PC Advisor reviews the best high-end laptops available in the UK today.

5. Schenker XMG P503

Schenker XMG P503
  • Rating: ratingsratingsratingsratingsratings
  • Reviewed on: 15 October 13
  • RRP: £1515.00 inc VAT

It's baby steps as far as the move towards a more stylish design is concerned, and there's certainly room for improvement in the battery life. However, the P503 provides all the performance you'd expect from a high-end gaming laptop. Schenker's web site also provides plenty of build-to-order options so that you can probably trim the price down a bit without compromising performance too much.

Read our Schenker XMG P503 review.

4. Chillblast Messiah 17 GTX780M

Chillblast Messiah 17 GTX780M
  • Rating: ratingsratingsratingsratingsratings
  • Reviewed on: 29 August 13
  • RRP: £1799 inc VAT

It's a shame that Chillblast can't manage some more interesting designs for its gaming laptops. However, the Messiah's gaming performance does justify the price, while its healthy memory and storage, along with features such as the Blu-ray writer and FireWire port ensure that it can handle demanding productivity tasks too.

Read our Chillblast Messiah 17 GTX780M review.

3. Dell Precision M3800

Dell Precision M3800
  • Rating: ratingsratingsratingsratingsratings
  • Reviewed on: 9 June 15
  • RRP: £1978 inc VAT

The Precision M3800 is Dell’s take on the ‘Ultrabook’ portable workstation notebook. It’s made from a mixture of materials, and has an undersized battery in order to stay fashionably trim. In its favour, the quad-core processor and midrange pro-certified graphics chipset provide useful performance, and without too much histrionics from the cooling fans. This year’s model now has a UHD 4K display although this still serves to exaggerate problems in some Windows programs, while the overly reflective touchscreen facility results in a heavier panel with poorer viewing that drains the battery faster. For professional users even more so than with consumer laptops, we here question the real worth of a touchscreen on a laptop. Ultimately the Dell’s circa-3 hour battery life means the M3800 is seriously compromised as a mobile productivity tool. If you don't mind staying tethered to the mains, it is a good clothes horse.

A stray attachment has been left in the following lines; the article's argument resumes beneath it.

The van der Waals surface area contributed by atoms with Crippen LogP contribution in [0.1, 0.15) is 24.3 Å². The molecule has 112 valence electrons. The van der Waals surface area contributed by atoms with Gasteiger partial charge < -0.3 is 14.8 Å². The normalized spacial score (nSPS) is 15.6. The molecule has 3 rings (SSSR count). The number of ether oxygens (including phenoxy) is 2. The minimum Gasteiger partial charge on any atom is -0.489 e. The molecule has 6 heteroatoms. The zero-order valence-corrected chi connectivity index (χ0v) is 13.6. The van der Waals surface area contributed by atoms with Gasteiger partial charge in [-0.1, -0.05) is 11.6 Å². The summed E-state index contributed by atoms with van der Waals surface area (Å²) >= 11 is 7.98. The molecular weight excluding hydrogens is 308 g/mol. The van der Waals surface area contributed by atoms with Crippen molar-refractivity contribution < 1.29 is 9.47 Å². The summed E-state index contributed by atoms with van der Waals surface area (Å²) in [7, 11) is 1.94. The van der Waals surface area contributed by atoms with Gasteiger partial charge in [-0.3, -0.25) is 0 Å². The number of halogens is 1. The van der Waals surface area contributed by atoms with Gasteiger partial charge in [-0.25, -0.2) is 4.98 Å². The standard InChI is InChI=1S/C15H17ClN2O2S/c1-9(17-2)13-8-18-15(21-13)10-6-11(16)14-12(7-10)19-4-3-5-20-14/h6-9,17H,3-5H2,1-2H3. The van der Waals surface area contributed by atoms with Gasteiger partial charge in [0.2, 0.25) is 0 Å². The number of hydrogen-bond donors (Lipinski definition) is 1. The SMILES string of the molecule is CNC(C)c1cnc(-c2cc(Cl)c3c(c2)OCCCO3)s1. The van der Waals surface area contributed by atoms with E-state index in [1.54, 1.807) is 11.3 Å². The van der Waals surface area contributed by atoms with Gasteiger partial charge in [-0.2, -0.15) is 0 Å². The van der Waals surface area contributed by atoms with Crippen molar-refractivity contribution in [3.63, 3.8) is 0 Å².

Read our Dell Precision M3800 review.

2. Toshiba Qosmio X70-A

Toshiba Qosmio X70-A
  • Rating: ratingsratingsratingsratingsratings
  • Reviewed on: 14 November 13
  • RRP: £1699 inc. VAT

The Toshiba Qosmio X70-A is expensive, but not over-priced when compared to many rival gaming laptops. And, in addition to its strong gaming performance the X70-A also provides an attractive screen and speakers that make it a great all-round entertainment machine.

Read our Toshiba Qosmio X70-A review.

1. Apple MacBook Pro (15-inch, Retina, Late 2013) 2.3GHz nVidia

Apple MacBook Pro (15-inch, Retina, Late 2013) 2.3GHz nVidia
  • Rating: ratingsratingsratingsratingsratings
  • Reviewed on: 1 December 13
  • RRP: £1699 inc VAT

Apple’s ‘best’ configuration MacBook Pro with Retina display of late 2013 sees the reintroduction of a discrete graphics processor, now removed from the entry-level model. This will be useful for some OpenCL-based professional applications as well as when connecting multiple monitors. For more modest requirements, including gameplay, there’s less pressure to go discrete though. To save some cost, and potentially benefit from longer battery life, you can always split the difference in price and configure the entry model with the memory or storage of the nVidia MacBook.

Read our Apple MacBook Pro (15-inch, Retina, Late 2013) 2.3GHz nVidia review.